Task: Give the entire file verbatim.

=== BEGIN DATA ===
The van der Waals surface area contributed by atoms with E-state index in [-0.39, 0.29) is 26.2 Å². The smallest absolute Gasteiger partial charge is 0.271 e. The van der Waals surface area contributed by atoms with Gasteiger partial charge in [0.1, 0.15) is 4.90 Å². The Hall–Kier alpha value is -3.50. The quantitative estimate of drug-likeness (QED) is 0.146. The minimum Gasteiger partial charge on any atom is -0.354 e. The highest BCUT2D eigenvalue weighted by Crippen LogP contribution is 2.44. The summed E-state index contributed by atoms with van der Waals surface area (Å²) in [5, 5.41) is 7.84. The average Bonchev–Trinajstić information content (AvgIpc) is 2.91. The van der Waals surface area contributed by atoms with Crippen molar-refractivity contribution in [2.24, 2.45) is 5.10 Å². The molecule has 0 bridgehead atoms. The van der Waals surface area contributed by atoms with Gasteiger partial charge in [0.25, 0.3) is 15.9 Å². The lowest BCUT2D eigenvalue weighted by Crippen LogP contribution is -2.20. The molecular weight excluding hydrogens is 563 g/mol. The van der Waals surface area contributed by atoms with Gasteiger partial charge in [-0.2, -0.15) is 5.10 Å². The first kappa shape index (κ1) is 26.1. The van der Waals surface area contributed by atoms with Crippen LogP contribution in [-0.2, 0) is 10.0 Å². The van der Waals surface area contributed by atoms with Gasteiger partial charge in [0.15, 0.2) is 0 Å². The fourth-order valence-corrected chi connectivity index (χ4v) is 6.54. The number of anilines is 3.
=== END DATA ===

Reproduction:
The van der Waals surface area contributed by atoms with E-state index in [-0.39, 0.29) is 26.2 Å². The smallest absolute Gasteiger partial charge is 0.271 e. The van der Waals surface area contributed by atoms with Gasteiger partial charge in [0.1, 0.15) is 4.90 Å². The Hall–Kier alpha value is -3.50. The quantitative estimate of drug-likeness (QED) is 0.146. The minimum Gasteiger partial charge on any atom is -0.354 e. The highest BCUT2D eigenvalue weighted by Crippen LogP contribution is 2.44. The summed E-state index contributed by atoms with van der Waals surface area (Å²) in [5, 5.41) is 7.84. The average Bonchev–Trinajstić information content (AvgIpc) is 2.91. The van der Waals surface area contributed by atoms with Crippen molar-refractivity contribution in [2.24, 2.45) is 5.10 Å². The molecule has 0 bridgehead atoms. The van der Waals surface area contributed by atoms with Gasteiger partial charge in [0.25, 0.3) is 15.9 Å². The lowest BCUT2D eigenvalue weighted by Crippen LogP contribution is -2.20. The molecular weight excluding hydrogens is 563 g/mol. The van der Waals surface area contributed by atoms with Gasteiger partial charge in [-0.2, -0.15) is 5.10 Å². The first kappa shape index (κ1) is 26.1. The van der Waals surface area contributed by atoms with Crippen LogP contribution in [-0.2, 0) is 10.0 Å². The van der Waals surface area contributed by atoms with Gasteiger partial charge in [0.15, 0.2) is 0 Å². The fourth-order valence-corrected chi connectivity index (χ4v) is 6.54. The number of anilines is 3.